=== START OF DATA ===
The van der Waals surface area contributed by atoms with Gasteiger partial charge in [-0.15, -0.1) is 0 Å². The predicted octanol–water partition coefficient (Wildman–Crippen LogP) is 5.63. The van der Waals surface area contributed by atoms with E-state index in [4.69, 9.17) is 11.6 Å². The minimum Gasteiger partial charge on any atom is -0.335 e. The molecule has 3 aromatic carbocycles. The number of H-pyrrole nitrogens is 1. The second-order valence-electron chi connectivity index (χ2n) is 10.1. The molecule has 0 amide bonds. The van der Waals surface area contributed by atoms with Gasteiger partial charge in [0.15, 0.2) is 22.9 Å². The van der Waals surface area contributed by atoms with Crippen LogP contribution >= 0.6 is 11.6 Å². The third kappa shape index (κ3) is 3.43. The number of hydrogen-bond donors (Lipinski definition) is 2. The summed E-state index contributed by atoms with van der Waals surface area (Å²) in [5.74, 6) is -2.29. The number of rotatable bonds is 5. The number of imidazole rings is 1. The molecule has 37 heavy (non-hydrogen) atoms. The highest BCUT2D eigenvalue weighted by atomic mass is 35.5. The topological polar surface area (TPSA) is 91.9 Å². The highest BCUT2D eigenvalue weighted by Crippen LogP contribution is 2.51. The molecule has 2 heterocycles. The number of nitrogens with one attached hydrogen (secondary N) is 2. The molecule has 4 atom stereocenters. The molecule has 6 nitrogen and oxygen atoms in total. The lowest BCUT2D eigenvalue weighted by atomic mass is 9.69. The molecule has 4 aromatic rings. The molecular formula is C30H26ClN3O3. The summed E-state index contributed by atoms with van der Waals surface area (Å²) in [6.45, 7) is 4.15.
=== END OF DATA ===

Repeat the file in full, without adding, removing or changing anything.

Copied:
The van der Waals surface area contributed by atoms with Gasteiger partial charge in [-0.15, -0.1) is 0 Å². The predicted octanol–water partition coefficient (Wildman–Crippen LogP) is 5.63. The van der Waals surface area contributed by atoms with E-state index in [4.69, 9.17) is 11.6 Å². The minimum Gasteiger partial charge on any atom is -0.335 e. The molecule has 3 aromatic carbocycles. The number of H-pyrrole nitrogens is 1. The second-order valence-electron chi connectivity index (χ2n) is 10.1. The molecule has 0 amide bonds. The van der Waals surface area contributed by atoms with Gasteiger partial charge in [0.15, 0.2) is 22.9 Å². The van der Waals surface area contributed by atoms with Crippen LogP contribution >= 0.6 is 11.6 Å². The third kappa shape index (κ3) is 3.43. The number of hydrogen-bond donors (Lipinski definition) is 2. The summed E-state index contributed by atoms with van der Waals surface area (Å²) in [5.74, 6) is -2.29. The number of rotatable bonds is 5. The number of imidazole rings is 1. The molecule has 37 heavy (non-hydrogen) atoms. The highest BCUT2D eigenvalue weighted by atomic mass is 35.5. The topological polar surface area (TPSA) is 91.9 Å². The highest BCUT2D eigenvalue weighted by Crippen LogP contribution is 2.51. The molecule has 2 heterocycles. The number of nitrogens with one attached hydrogen (secondary N) is 2. The molecule has 4 atom stereocenters. The molecule has 6 nitrogen and oxygen atoms in total. The lowest BCUT2D eigenvalue weighted by atomic mass is 9.69. The molecule has 4 aromatic rings. The molecular formula is C30H26ClN3O3. The summed E-state index contributed by atoms with van der Waals surface area (Å²) in [6.45, 7) is 4.15.